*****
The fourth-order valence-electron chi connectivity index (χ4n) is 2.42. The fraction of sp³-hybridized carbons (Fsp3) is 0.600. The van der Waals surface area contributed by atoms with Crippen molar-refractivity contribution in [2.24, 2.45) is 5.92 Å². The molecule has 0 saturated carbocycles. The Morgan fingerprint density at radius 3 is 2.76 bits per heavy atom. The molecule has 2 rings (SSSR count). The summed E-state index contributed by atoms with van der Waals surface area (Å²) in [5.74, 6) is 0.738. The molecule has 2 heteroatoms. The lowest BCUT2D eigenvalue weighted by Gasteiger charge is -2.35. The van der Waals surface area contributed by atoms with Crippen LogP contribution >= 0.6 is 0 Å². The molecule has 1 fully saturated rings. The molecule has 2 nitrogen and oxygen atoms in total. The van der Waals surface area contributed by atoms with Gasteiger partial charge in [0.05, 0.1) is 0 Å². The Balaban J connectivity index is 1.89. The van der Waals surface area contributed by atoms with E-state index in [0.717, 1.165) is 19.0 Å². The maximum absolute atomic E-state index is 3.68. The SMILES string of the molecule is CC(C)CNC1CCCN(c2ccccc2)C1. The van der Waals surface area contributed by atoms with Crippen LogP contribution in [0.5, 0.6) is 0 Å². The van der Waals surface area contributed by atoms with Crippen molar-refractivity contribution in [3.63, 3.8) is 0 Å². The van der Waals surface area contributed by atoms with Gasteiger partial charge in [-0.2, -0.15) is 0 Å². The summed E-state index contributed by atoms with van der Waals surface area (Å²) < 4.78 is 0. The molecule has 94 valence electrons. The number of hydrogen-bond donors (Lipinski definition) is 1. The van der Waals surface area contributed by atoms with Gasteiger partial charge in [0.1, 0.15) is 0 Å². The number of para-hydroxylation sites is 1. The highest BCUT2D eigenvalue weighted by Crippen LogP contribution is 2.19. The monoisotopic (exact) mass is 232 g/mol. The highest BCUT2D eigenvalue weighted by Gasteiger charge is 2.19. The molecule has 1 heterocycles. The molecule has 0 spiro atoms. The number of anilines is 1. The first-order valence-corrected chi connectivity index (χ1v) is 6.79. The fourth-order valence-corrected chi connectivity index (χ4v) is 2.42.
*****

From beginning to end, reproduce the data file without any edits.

The fourth-order valence-electron chi connectivity index (χ4n) is 2.42. The fraction of sp³-hybridized carbons (Fsp3) is 0.600. The van der Waals surface area contributed by atoms with Crippen molar-refractivity contribution in [2.24, 2.45) is 5.92 Å². The molecule has 0 saturated carbocycles. The Morgan fingerprint density at radius 3 is 2.76 bits per heavy atom. The molecule has 2 rings (SSSR count). The summed E-state index contributed by atoms with van der Waals surface area (Å²) in [5.74, 6) is 0.738. The molecule has 2 heteroatoms. The lowest BCUT2D eigenvalue weighted by Gasteiger charge is -2.35. The van der Waals surface area contributed by atoms with Crippen LogP contribution >= 0.6 is 0 Å². The molecule has 1 fully saturated rings. The molecule has 2 nitrogen and oxygen atoms in total. The van der Waals surface area contributed by atoms with Gasteiger partial charge in [0.05, 0.1) is 0 Å². The Balaban J connectivity index is 1.89. The van der Waals surface area contributed by atoms with E-state index in [0.717, 1.165) is 19.0 Å². The maximum absolute atomic E-state index is 3.68. The SMILES string of the molecule is CC(C)CNC1CCCN(c2ccccc2)C1. The van der Waals surface area contributed by atoms with Crippen LogP contribution in [0.5, 0.6) is 0 Å². The van der Waals surface area contributed by atoms with Crippen molar-refractivity contribution in [3.63, 3.8) is 0 Å². The van der Waals surface area contributed by atoms with Gasteiger partial charge in [-0.2, -0.15) is 0 Å². The summed E-state index contributed by atoms with van der Waals surface area (Å²) < 4.78 is 0. The molecule has 94 valence electrons. The number of hydrogen-bond donors (Lipinski definition) is 1. The van der Waals surface area contributed by atoms with Gasteiger partial charge in [0.1, 0.15) is 0 Å². The number of para-hydroxylation sites is 1. The highest BCUT2D eigenvalue weighted by Crippen LogP contribution is 2.19. The monoisotopic (exact) mass is 232 g/mol. The highest BCUT2D eigenvalue weighted by Gasteiger charge is 2.19. The molecule has 1 heterocycles. The molecule has 0 spiro atoms. The number of anilines is 1. The first-order valence-corrected chi connectivity index (χ1v) is 6.79. The fourth-order valence-corrected chi connectivity index (χ4v) is 2.42.